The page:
Battling cattle tick fever

RIO HONDO — The cattle fever tick was discovered on several properties in eastern Cameron County in 2014.

These ticks are capable of carrying microscopic parasites that cause cattle fever, a disease that is a huge threat to the Texas cattle industry.

Since this discovery, Laguna Atascosa National Wildlife Refuge has been coordinating with the U.S. Department of Agriculture and the Texas Animal Health Commission to control the spread of fever ticks.

While cattle are the preferred host of the cattle fever tick, exotic nilgai antelope and white tailed deer also carry them. The refuge doesn’t have cattle, nor is grazing currently allowed on the refuge. However, nilgai and deer are present and roam throughout the prairies and forests of South Texas.

“Since being notified of the tick infestation in June of 2014, staff at Laguna Atascosa National Wildlife Refuge have spent hundreds of hours working on the fever tick issue. We have done everything required by law, and in addition have voluntarily taken steps to significantly reduce nilgai herds on the refuge in hopes of slowing the spread of the tick,” said Refuge Manager Boyd Blihovde.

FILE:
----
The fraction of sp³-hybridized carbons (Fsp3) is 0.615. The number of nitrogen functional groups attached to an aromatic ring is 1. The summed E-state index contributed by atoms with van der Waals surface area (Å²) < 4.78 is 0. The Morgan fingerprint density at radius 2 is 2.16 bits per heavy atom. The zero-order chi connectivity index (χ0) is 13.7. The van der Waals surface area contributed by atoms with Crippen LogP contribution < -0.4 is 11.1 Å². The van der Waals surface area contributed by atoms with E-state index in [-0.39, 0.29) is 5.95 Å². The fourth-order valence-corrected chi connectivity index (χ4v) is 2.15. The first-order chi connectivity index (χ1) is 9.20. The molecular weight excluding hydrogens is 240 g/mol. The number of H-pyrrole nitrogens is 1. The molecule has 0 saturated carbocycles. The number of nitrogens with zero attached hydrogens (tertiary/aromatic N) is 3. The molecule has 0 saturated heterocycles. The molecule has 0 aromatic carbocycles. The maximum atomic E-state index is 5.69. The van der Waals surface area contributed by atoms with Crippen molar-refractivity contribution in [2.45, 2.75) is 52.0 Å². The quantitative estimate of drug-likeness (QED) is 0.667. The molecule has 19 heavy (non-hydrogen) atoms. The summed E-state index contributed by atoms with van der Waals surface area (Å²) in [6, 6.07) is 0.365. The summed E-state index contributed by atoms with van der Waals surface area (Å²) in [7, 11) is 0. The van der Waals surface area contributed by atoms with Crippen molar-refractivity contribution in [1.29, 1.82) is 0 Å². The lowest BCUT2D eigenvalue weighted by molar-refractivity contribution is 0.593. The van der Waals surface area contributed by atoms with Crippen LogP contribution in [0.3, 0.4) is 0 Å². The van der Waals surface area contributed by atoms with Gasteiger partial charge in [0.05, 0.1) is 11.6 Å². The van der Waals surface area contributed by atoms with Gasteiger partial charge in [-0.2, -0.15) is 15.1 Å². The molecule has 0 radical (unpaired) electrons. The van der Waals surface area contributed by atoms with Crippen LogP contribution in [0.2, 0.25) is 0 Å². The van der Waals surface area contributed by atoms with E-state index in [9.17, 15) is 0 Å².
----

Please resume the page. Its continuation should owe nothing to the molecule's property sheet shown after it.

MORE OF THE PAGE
The refuge has held annual public firearm and archery hunts since 1979. White tailed deer and nilgai are harvested during these hunts. In an effort to help control the spread of cattle fever ticks the refuge has coordinated four additional nilgai harvests since 2014 in which 186 nilgai were removed.

The harvests have been focused on exotic nilgai as there are no regulations since it is an introduced species, unlike white tailed deer which are game animals regulated through hunting seasons and bag limits by the Texas Parks and Wildlife Department.

Another nilgai harvest is planned for refuge lands adjacent to neighboring cattle ranches, north of the Harlingen Ship Channel, on June 22. Trinity Oaks, a nonprofit organization, will conduct the harvest.

Trinity Oaks will process the meat and it will be donated to local charitable and faith-based organizations in the lower Rio Grande Valley and Mexico. For more information about this organization

For more information about cattle fever ticks in South Texas visit

To learn more about Laguna Atascosa National Wildlife Refuge,